A couple days later, on April 23rd, there was an earthquake and a rain of cinders. Two days later Mount Pelée threw rocks and ashes in to the air. The mountain seemed restless. Claudette wrote a note to her lover, “Old Pelée is smoking again. Perhaps we started something.” The mountain was active for the first time in fifty years. A party of people who went up the mountain to the Grand Sec, a long dry hollow, found that it had become a lake six hundred yards wide with a cone fifty feet high. At one side, the cone issued a steady stream of hot water.
On the night of May 2nd, as Claudette La Parde paced her fruit gallery, anxiously waiting for her husband to leave for the Mason’s Hall, St. Pierre was shaken by a series of explosions. Flames shot from the volcano in great lightening flashes. The earth heaved with shock after shock. People grew alarmed, yet somehow, life went on all the same. The next day the mountain was quiet. Claudette complained to the baker that there were cinders in the bread!
The following day, fear grew again when news came that the Soufrière in St. Vincent was active. The fields around St. Pierre were beginning to show signs of the mountain’s power. One writer said that the soils, plants and houses were all covered with a grayish snow and that in the countryside there was a strange silence except for the animals which were restless, bleating, neighing and bellowing in despair. On Monday, May 5th, a terrifying thing happened. The sea drew back 300 to 400 yards from the shore, then flooded forward in a great wave and then quickly withdrew. A tsunami! Later the cause became known.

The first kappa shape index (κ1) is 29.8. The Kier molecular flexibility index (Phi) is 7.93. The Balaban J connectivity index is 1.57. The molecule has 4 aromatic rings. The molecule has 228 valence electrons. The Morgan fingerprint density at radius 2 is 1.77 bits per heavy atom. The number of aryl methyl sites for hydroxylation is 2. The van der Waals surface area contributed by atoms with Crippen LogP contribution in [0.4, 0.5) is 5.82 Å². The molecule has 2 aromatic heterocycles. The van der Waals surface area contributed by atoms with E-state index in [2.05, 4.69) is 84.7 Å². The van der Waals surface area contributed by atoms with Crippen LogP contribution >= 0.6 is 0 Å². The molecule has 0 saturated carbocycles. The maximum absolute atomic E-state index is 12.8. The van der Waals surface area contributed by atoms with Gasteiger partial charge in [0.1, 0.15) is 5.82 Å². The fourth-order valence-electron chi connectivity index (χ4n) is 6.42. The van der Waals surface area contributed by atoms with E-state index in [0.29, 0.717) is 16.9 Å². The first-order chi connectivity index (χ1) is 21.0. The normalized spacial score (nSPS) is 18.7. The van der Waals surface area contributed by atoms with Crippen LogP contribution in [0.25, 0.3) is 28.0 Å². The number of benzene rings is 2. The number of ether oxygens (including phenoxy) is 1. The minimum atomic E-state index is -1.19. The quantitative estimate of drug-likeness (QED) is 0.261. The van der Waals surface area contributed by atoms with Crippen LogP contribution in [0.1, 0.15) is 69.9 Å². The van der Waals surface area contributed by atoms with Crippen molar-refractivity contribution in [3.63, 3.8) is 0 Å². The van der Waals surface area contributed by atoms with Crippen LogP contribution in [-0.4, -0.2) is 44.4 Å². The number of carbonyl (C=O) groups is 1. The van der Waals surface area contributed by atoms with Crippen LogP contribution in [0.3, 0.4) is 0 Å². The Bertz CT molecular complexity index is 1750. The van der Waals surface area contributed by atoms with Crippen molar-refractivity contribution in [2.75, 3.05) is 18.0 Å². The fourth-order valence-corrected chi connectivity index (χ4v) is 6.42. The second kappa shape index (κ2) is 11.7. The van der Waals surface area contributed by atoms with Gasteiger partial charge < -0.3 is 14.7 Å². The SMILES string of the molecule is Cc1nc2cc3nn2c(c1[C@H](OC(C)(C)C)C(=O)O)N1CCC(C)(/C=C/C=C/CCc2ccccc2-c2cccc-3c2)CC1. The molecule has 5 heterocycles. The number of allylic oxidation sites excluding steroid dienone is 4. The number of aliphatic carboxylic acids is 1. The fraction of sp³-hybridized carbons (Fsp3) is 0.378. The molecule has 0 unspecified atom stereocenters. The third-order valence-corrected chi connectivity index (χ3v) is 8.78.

One wall of the Grand Sec, where the hot lake had been formed , collapsed and a torrent of boiling water and mud had rushed down the river bed, burying beneath it the ruins of the old section of the Guerin Sugar Factory at the mouth of the river, entombing Claudette and Charles Cézar where they lay. Their bodies would not be discovered for more than fifty years. The avalanche of boiling mud killed 130 people. The experts of the day concluded that the town was not in danger.
Yet, Wednesday continued to be a day of terror as people left the town in quantities in every possible means of transport. At the same time country folk from the villages and hamlets round about were pouring into St. Pierre for refuge. The local paper ran a headline “Where else better could one be than in St. Pierre”.